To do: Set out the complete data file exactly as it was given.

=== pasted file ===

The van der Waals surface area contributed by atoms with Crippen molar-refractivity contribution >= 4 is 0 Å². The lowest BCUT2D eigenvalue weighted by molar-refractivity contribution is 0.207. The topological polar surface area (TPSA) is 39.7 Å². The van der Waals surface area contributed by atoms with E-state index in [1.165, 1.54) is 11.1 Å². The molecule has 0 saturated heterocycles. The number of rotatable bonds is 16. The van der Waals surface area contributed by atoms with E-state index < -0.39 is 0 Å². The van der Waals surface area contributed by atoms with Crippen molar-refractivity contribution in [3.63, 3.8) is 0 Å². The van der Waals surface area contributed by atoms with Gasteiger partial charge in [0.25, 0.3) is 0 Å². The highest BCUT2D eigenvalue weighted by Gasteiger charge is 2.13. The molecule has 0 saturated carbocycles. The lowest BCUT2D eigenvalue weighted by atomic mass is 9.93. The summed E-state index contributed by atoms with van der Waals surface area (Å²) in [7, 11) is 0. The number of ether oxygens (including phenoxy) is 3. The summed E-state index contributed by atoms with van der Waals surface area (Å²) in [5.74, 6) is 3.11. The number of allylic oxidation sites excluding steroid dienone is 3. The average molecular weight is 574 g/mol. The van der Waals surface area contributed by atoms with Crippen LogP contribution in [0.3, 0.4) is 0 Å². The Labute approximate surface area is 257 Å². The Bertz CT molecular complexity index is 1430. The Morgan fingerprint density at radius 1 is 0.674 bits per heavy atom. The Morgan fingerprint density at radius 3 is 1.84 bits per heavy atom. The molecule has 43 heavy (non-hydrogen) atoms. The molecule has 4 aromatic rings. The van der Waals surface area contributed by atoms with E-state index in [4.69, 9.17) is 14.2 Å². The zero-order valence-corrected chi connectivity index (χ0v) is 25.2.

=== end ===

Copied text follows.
The van der Waals surface area contributed by atoms with Crippen molar-refractivity contribution >= 4 is 0 Å². The lowest BCUT2D eigenvalue weighted by molar-refractivity contribution is 0.207. The topological polar surface area (TPSA) is 39.7 Å². The van der Waals surface area contributed by atoms with E-state index in [1.165, 1.54) is 11.1 Å². The molecule has 0 saturated heterocycles. The number of rotatable bonds is 16. The van der Waals surface area contributed by atoms with E-state index < -0.39 is 0 Å². The van der Waals surface area contributed by atoms with Crippen molar-refractivity contribution in [3.63, 3.8) is 0 Å². The van der Waals surface area contributed by atoms with Gasteiger partial charge in [0.25, 0.3) is 0 Å². The highest BCUT2D eigenvalue weighted by Gasteiger charge is 2.13. The molecule has 0 saturated carbocycles. The lowest BCUT2D eigenvalue weighted by atomic mass is 9.93. The summed E-state index contributed by atoms with van der Waals surface area (Å²) in [7, 11) is 0. The number of ether oxygens (including phenoxy) is 3. The summed E-state index contributed by atoms with van der Waals surface area (Å²) in [5.74, 6) is 3.11. The number of allylic oxidation sites excluding steroid dienone is 3. The average molecular weight is 574 g/mol. The van der Waals surface area contributed by atoms with Crippen LogP contribution in [0.3, 0.4) is 0 Å². The Labute approximate surface area is 257 Å². The Bertz CT molecular complexity index is 1430. The Morgan fingerprint density at radius 1 is 0.674 bits per heavy atom. The Morgan fingerprint density at radius 3 is 1.84 bits per heavy atom. The molecule has 43 heavy (non-hydrogen) atoms. The molecule has 4 aromatic rings. The van der Waals surface area contributed by atoms with E-state index in [4.69, 9.17) is 14.2 Å². The zero-order valence-corrected chi connectivity index (χ0v) is 25.2.